The NFL has assigned international players to teams in certain divisions in previous years, giving those teams a roster exemption to carry the player on their 90-man roster as the 91st man. That's the way current Bills defensive end Efe Obada made his name with the Carolina Panthers in 2017. The Washington Football Team signed tight end Sammis Reyes last spring after the pro day but before he would have likely been assigned as the top pick to a team as an exempt player.
Of course, the International Player Pathway Program's biggest success story is Eagles left tackle Jordan Mailata, who participated in the program in 2018 and was drafted in the seventh round by the Eagles. He signed a four-year, $64 million deal last month.
As American football is spreading globally, there's more talent being found in foreign countries than ever before. NFL teams would be wise to begin strengthening their international scouting programs like smart NBA teams did in the mid to late '90s.
Urban's not a homeboy
By now we've said just about everything there is to say about Urban Meyer ditching his team to be with his family and, later, party. It's another chapter in his so far bad and very short NFL book that may get to the last page before the end of the season.
But one other thing. During his week-long apology tour, Meyer couldn't stop bringing other people into his mess.
It started Monday when he brought in quarterback Trevor Lawrence out of nowhere.
"I've always been so defensive of them. I remember when Trevor told me he was going to go to Vegas for his bachelor party, and I was like, 'My gosh, man. Be careful and surround yourself' ... because I've seen this happen.'"
What a bizarre thing to say. Why admit you gave advice you yourself couldn't follow? But also... why bring Lawrence into this at all? On top of everything else, Lawrence is on the short list of NFL players you don't have to worry about at a bachelor party anywhere.
But it didn't stop there. When asked Wednesday if he got approval from Jaguars owner Shad Khan to skip the team flight back to Duval County, Meyer said he "discussed it" with GM Trent Baalke "way in advance."
So no, he didn't get approval from Khan. He just told the GM -- a guy holding on for dear life to his own job -- several weeks ago, and that sort of line makes it seem as though if there were any issue, Baalke should have been the one to tell Meyer not to do the thing that obviously Meyer shouldn't have done.
When owning your mistakes, don't bring other people into your mess. That's not accountability. If I were Lawrence or Baalke listening to those press conferences I'd wonder why the hell I had to be brought into this mess that I had no business creating.
DJ Chark's fractured ankle may very well be season-ending, and that's deflating for Jacksonville for more reasons than just what he would bring to the field this season.
I'm told the Jaguars had had internal discussions about possibly extending Chark, who's in the final year of his rookie contract, during this season. A second-round pick in 2018, Chark had a 1,000-yard season in 2019 and was looking to rebound from offseason finger surgery in this prove-it 2021 season.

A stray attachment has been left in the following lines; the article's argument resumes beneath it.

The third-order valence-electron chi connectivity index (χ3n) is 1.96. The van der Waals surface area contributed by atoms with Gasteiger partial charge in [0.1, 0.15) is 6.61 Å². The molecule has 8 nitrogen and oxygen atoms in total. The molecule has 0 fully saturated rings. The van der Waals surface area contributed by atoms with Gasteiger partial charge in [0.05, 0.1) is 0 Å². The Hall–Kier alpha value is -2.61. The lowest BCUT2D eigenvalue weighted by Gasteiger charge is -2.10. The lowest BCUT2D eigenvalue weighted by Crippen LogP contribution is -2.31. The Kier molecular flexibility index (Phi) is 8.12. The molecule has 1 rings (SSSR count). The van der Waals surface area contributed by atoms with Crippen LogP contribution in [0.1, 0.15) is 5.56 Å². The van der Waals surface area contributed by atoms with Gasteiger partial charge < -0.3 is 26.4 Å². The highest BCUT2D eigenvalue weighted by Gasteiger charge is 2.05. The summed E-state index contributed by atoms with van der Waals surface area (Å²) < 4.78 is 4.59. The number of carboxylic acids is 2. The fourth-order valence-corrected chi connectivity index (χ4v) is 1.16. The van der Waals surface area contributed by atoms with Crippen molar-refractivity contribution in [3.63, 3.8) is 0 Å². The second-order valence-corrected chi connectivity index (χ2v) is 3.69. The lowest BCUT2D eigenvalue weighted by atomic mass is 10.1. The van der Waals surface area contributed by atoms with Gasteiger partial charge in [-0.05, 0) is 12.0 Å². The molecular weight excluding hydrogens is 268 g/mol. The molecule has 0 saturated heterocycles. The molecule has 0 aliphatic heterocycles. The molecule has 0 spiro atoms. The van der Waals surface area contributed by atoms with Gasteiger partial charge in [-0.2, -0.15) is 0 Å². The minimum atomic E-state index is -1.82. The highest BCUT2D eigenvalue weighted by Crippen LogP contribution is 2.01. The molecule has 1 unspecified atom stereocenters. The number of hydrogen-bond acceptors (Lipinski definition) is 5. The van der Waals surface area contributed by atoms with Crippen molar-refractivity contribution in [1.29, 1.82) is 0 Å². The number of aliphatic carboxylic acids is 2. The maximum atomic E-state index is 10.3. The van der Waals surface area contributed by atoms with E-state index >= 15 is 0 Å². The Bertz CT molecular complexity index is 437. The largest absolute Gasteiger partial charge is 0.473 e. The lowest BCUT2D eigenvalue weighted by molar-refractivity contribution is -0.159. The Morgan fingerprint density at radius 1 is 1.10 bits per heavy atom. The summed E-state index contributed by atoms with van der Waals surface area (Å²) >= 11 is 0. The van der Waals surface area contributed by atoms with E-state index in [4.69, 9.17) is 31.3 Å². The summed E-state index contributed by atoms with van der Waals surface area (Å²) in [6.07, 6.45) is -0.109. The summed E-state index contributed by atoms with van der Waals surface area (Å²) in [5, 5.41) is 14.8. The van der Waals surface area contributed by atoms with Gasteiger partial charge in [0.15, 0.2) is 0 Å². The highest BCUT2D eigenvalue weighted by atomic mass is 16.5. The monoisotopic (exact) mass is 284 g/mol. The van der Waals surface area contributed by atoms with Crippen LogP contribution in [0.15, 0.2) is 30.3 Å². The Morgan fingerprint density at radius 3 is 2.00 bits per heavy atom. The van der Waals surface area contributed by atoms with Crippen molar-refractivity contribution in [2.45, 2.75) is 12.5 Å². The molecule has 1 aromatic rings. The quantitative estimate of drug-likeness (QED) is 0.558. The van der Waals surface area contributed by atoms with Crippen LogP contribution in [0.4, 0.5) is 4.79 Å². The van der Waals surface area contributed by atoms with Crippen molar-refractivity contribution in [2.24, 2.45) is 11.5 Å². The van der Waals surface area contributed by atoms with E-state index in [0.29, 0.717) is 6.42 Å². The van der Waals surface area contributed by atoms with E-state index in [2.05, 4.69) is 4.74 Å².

The Jaguars were motivated as a franchise to keep Chark in part because he'd represent a homegrown success story. Jacksonville has struggled to retain the draft picks it does hit on, with Jalen Ramsey and Yannick Ngakoue leading that group.
Now Chark will be faced with a rehab and recovery process that very well could take him out of what's surely a lost season in Jacksonville. He forged a strong bond with Lawrence this offseason, and that could be enough to keep him in Jacksonville if the money is right and the free agency market doesn't turn up the way he'd ultimately hope for.
Week 5 picks
A decent enough 10-6 Week 4 brought my season-long record up to 40-24. It's good, but I want to be better. I took the Rams on "Thursday Night Football."
Saints at Football Team
Sunday, 1 p.m. ET
TV: CBS | Stream: Paramount+ (click here)
No one seems to know what to make of the Saints from week to week or the Washington defense. I see Alvin Kamara being the ultimate X factor in this game.
The pick: Saints
Sunday, 4:05 p.m. ET
TV: CBS | Stream: Paramount+ (click here)
Baker Mayfield's shoulder has clearly limited him. He went from completed upwards of 80 percent of his passes to less than 55 percent in the last two weeks. That's too large a drop against too good a team in the Chargers. L.A. has momentum, and it'll prove a more difficult test than what the Vikings put forth last week.
The pick: Chargers
Bills at Chiefs
Sunday, 8:20 p.m. ET
TV: NBC | Stream: fuboTV (click here)
I want to pick the Chiefs here. I really, really do. But Buffalo has two shutouts this season when that just doesn't happen in modern NFL times. And the Chiefs had a nice get-right game against the Eagles but they still are faltering against the top AFC teams. I think those struggles continue on Sunday night.
The pick: Bills
Jets over Falcons
Panthers over Eagles
Packers over Bengals
Patriots over Texans
Titans over Jaguars
Vikings over Lions
Steelers over Broncos
Buccaneers over Dolphins
Raiders over Bears
Cardinals over 49ers
Cowboys over Giants
Ravens over Colts